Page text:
The Copenhagen Interpretation of quantum mechanics is a metaphysics which makes claims about scientific measurement and how states of the physical world relate to each other over time. We can build up a recipe for a Copenhagen universe, by starting from traditional cellular automata, and then making consecutive modifications until we reach something closer to what quantum mechanics suggests.

For the sake of digestibility, we will pretend our "universe" is a 1D strip of cells which take on states. Time runs downwards in the usual fashion, and each row corresponds to a singe time slice ; a snapshot of the universe at time t.

Multiple Futures

Traditional CA metaphysics says that the state of the world is a precise configuration given by the cell values, and the present state uniquely determines the future state.

The first modification is to give up on a unique future, instead have our CA rule merely suggest a future state as a probability over a large set of states. The tallness of the green arrow is a probability that the future cell will take on a black or white value. It can literally be either one, and over many time cycles the relative sizes of the arrows will bear out.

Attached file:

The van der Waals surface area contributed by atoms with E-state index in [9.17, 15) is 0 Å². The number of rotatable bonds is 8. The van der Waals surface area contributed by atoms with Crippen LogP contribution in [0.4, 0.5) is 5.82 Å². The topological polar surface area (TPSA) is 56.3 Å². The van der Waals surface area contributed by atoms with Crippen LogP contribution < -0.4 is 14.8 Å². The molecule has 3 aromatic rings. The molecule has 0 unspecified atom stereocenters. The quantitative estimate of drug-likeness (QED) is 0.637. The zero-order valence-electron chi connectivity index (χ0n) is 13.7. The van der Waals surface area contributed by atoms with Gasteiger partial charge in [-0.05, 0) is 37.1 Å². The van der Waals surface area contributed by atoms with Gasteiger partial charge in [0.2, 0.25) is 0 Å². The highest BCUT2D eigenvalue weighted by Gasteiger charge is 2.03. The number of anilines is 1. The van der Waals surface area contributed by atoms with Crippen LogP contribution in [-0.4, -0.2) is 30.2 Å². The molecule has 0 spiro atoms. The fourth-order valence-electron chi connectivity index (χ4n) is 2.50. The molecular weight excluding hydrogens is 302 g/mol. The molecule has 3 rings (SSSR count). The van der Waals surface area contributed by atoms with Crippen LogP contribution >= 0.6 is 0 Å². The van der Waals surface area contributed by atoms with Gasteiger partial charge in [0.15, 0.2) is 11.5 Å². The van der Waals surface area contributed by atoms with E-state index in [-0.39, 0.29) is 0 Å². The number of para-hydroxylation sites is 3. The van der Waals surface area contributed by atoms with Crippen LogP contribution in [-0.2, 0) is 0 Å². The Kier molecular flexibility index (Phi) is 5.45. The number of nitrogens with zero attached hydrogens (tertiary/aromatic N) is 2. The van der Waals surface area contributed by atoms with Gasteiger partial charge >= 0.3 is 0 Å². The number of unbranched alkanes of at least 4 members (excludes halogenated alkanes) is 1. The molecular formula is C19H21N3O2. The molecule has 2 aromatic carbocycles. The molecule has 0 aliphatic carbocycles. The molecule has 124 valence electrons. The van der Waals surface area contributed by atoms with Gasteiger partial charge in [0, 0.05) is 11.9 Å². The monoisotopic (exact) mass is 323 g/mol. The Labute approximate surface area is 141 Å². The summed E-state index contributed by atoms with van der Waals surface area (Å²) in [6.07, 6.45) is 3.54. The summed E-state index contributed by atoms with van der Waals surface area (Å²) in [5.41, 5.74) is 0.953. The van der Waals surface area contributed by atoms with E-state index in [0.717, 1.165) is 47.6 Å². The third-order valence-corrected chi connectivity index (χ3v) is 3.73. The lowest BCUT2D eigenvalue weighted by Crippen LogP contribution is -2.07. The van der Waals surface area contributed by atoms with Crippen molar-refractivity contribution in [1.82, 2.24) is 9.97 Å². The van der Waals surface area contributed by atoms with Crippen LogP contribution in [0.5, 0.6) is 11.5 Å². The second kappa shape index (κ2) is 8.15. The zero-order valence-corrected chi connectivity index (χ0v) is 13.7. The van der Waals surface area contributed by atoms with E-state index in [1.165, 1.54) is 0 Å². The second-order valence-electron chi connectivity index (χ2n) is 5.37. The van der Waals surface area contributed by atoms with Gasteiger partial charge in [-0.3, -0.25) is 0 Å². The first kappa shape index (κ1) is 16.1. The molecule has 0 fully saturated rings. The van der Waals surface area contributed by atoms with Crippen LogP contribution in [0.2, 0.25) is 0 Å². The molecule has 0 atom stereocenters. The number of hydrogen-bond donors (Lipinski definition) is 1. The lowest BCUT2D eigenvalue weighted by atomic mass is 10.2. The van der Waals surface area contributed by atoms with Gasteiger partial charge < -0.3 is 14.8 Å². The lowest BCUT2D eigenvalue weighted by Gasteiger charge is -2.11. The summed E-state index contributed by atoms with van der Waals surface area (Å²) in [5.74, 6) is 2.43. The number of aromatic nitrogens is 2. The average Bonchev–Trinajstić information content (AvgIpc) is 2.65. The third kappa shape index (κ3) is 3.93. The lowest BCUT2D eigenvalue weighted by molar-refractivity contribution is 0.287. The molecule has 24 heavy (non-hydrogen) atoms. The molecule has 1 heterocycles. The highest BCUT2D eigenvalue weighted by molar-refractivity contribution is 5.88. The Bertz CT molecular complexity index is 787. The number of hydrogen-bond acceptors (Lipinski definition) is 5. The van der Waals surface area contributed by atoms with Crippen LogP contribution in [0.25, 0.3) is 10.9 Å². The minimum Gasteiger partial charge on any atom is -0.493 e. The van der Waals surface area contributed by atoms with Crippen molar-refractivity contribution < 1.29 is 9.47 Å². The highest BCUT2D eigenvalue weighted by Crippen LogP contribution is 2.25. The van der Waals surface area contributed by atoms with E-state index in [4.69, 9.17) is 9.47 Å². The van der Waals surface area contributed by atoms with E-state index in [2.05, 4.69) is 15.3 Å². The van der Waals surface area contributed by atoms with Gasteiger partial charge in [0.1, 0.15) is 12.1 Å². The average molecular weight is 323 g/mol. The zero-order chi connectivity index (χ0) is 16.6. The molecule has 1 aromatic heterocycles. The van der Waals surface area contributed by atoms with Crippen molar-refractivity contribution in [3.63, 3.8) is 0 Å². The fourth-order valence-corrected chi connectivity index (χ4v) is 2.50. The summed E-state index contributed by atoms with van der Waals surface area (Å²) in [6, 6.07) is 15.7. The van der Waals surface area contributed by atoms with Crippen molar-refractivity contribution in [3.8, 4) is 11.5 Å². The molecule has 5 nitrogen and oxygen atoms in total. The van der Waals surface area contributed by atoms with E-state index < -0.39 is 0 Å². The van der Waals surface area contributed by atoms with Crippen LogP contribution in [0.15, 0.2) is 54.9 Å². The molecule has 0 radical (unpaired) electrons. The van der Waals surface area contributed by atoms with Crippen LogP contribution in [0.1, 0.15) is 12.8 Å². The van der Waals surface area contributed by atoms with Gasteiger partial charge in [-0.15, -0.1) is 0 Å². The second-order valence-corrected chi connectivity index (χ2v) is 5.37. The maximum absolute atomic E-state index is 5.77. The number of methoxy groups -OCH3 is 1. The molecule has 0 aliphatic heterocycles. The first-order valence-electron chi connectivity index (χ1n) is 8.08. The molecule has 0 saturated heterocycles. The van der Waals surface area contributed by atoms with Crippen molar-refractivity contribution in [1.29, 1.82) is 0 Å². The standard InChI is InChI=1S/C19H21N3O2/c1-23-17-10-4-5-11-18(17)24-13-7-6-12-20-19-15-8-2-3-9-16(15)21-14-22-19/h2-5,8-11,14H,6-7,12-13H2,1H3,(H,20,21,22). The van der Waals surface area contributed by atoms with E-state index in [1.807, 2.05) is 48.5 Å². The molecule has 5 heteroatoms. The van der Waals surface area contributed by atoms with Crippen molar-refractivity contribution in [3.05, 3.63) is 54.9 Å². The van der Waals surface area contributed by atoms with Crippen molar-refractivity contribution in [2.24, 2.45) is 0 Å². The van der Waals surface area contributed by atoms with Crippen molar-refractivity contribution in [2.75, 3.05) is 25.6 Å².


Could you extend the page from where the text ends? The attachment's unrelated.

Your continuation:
Superposition

So far it is obvious that measurement will always produce an exactly white or exactly black cell value, as this is the only admissible values for a cell at any time. To step closer to Copenhagen, we will now allow the cells to take on partial grey values between black and white, and call those superpositions. The rule now maps exact neighbor states to some distribution over greyish values transitioning from black to white.

Now that grey values are permitted, a conceptual problem emerges. How do we apply a rule to say, a collection of 3 mostly grey cells? The answer is strange. We change the rules so that they only apply when some person is taking a measurement of the world. In the cycles of time in which the cells are not measured, we allow cells to cycle between black and white and back again. This splits the "rules" into two contradictory phases. One in which the cells are not being measured and they smoothly oscillate, and one in which they were measured at time cycle (=t), in which case they undergo the traditional rule. The oscillations can best be viewed as going from black to white, and passing through a reddish region in between.